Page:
From high above Titan's northern hemisphere, the Cassini spacecraft takes an oblique view toward the mid-latitude dark regions that gird the giant moon.
The view looks toward terrain centered at 45 degrees north latitude on Titan (5,150 kilometers, or 3,200 miles across).
The image was taken with the Cassini spacecraft wide-angle camera using a spectral filter sensitive to wavelengths of infrared light centered at 939 nanometers. The view was acquired on March 10, 2007 at a distance of approximately 255,000 kilometers (158,000 miles) from Titan. Image scale is 30 kilometers (19 miles) per pixel.
The Cassini-Huygens mission is a cooperative project of NASA, the European Space Agency and the Italian Space Agency. The Jet Propulsion Laboratory, a division of the California Institute of Technology in Pasadena, manages the mission for NASA's Science Mission Directorate, Washington, D.C. The Cassini orbiter and its two onboard cameras were designed, developed and assembled at JPL. The imaging operations center is based at the Space Science Institute in Boulder, Colo.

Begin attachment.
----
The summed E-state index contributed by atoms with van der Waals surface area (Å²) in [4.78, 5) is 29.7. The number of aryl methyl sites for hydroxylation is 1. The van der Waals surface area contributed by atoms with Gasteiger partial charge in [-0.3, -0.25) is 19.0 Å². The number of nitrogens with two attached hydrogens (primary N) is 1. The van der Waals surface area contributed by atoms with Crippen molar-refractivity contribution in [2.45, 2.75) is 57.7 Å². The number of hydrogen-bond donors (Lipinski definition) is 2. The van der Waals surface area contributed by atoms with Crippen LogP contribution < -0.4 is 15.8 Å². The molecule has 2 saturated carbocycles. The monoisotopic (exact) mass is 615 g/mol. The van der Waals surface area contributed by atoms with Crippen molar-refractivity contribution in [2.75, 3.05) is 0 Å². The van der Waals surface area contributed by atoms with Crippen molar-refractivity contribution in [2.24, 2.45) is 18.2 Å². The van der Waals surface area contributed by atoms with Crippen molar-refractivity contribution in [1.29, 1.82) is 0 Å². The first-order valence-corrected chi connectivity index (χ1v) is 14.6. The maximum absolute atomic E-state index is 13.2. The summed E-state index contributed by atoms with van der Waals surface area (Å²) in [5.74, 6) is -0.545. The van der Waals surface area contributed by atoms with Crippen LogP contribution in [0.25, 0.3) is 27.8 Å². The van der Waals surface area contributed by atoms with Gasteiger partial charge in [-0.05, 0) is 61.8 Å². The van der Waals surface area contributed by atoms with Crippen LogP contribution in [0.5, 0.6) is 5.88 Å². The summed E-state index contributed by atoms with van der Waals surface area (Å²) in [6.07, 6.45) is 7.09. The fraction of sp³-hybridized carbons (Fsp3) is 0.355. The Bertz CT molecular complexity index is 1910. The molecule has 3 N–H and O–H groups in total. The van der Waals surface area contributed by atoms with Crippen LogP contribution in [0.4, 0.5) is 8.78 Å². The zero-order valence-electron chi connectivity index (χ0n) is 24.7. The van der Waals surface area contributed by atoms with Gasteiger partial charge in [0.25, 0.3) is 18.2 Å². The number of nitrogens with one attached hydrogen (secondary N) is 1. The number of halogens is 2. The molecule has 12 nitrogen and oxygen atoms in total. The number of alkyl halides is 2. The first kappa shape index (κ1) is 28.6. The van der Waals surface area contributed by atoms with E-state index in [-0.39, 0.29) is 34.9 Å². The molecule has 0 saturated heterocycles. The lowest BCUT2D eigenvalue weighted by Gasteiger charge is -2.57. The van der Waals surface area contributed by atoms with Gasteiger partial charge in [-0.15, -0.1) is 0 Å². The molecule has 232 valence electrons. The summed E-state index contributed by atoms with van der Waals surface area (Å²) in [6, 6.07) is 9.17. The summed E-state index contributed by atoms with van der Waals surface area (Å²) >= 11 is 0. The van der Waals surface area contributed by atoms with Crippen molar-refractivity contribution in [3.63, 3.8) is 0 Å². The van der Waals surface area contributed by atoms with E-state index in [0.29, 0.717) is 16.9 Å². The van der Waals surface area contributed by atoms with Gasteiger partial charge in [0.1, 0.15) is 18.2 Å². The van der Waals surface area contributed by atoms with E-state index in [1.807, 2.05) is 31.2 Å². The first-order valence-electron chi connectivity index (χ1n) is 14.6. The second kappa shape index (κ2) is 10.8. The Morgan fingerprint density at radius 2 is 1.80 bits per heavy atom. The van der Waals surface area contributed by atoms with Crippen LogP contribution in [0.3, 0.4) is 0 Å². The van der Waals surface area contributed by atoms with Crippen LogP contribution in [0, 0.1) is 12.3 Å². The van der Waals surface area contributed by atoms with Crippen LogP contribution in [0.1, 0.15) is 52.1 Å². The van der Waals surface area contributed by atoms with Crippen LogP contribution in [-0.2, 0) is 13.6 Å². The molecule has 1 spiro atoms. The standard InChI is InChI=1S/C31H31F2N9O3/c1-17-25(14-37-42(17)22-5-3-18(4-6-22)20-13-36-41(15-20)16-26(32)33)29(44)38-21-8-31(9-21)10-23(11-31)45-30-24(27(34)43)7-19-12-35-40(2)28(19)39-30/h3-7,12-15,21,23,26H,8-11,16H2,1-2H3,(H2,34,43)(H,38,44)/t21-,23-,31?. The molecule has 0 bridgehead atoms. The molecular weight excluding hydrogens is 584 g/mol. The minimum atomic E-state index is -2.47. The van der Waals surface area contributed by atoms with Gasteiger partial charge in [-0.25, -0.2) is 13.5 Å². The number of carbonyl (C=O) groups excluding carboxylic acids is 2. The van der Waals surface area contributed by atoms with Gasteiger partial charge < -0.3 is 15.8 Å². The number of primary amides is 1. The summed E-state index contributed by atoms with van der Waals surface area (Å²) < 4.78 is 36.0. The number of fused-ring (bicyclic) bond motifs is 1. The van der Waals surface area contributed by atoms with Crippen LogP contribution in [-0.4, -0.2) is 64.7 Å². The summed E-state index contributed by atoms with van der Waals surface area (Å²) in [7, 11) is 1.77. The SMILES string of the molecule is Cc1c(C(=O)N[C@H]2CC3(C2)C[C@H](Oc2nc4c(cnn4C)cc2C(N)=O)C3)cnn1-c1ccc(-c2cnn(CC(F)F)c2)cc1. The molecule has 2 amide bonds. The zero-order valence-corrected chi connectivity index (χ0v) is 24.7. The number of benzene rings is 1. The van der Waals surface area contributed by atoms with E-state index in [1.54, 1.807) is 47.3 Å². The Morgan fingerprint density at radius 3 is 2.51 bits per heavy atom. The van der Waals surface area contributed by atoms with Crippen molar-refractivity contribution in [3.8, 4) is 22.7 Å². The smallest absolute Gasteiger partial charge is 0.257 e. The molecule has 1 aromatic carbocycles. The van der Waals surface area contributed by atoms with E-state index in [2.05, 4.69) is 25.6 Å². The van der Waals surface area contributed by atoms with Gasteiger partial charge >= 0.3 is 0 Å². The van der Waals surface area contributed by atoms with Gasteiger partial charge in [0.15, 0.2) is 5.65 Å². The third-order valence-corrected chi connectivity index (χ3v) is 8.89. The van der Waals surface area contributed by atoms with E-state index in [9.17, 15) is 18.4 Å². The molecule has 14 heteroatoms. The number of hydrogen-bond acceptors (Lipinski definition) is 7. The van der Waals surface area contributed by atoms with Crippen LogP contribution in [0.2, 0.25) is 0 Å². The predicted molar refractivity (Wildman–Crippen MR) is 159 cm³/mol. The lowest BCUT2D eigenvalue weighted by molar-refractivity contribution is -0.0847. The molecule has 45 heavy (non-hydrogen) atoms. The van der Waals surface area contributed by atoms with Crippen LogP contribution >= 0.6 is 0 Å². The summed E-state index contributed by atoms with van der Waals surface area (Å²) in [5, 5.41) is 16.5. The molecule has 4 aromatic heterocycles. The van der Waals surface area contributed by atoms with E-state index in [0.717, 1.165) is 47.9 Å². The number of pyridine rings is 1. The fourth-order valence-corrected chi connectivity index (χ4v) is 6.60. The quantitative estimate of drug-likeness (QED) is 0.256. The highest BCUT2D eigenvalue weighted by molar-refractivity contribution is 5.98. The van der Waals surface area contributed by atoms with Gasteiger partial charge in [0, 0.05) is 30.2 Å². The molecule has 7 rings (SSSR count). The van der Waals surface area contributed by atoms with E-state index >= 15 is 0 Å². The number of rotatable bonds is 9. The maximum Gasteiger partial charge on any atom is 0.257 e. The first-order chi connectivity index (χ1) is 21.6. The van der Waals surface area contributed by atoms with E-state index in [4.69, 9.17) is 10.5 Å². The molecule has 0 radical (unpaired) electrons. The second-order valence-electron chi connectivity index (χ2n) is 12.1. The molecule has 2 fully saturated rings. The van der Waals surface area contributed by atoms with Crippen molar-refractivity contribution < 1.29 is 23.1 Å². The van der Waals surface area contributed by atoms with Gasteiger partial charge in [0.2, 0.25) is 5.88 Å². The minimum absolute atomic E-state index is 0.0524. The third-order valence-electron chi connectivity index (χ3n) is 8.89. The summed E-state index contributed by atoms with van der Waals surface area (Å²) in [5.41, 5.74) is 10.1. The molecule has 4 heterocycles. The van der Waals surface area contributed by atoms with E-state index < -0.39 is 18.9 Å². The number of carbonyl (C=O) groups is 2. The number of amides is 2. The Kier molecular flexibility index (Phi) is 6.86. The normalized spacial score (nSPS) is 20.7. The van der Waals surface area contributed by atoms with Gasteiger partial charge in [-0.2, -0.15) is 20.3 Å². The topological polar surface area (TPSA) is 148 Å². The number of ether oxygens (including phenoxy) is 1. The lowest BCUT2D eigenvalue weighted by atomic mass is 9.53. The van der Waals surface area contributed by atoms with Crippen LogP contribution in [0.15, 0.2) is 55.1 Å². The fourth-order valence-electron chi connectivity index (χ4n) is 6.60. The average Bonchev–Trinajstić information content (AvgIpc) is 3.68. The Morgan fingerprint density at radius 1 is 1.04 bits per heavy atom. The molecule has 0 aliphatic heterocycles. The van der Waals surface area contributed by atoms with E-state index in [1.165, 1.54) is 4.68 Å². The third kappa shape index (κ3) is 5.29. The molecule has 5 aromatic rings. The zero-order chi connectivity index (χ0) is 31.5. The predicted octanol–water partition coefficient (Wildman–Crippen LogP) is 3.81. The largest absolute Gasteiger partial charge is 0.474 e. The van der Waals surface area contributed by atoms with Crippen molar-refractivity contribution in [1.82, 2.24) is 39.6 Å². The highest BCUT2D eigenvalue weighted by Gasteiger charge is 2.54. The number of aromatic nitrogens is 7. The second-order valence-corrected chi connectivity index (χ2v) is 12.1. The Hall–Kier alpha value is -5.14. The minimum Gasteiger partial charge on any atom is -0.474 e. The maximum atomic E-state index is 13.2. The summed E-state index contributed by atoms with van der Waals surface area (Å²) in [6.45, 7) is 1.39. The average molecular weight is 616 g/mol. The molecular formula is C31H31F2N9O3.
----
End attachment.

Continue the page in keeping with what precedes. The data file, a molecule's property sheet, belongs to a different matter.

For more information about the Cassini-Huygens mission visit http://saturn.jpl.nasa.gov/home/index.cfm. The Cassini imaging team homepage is at http://ciclops.org.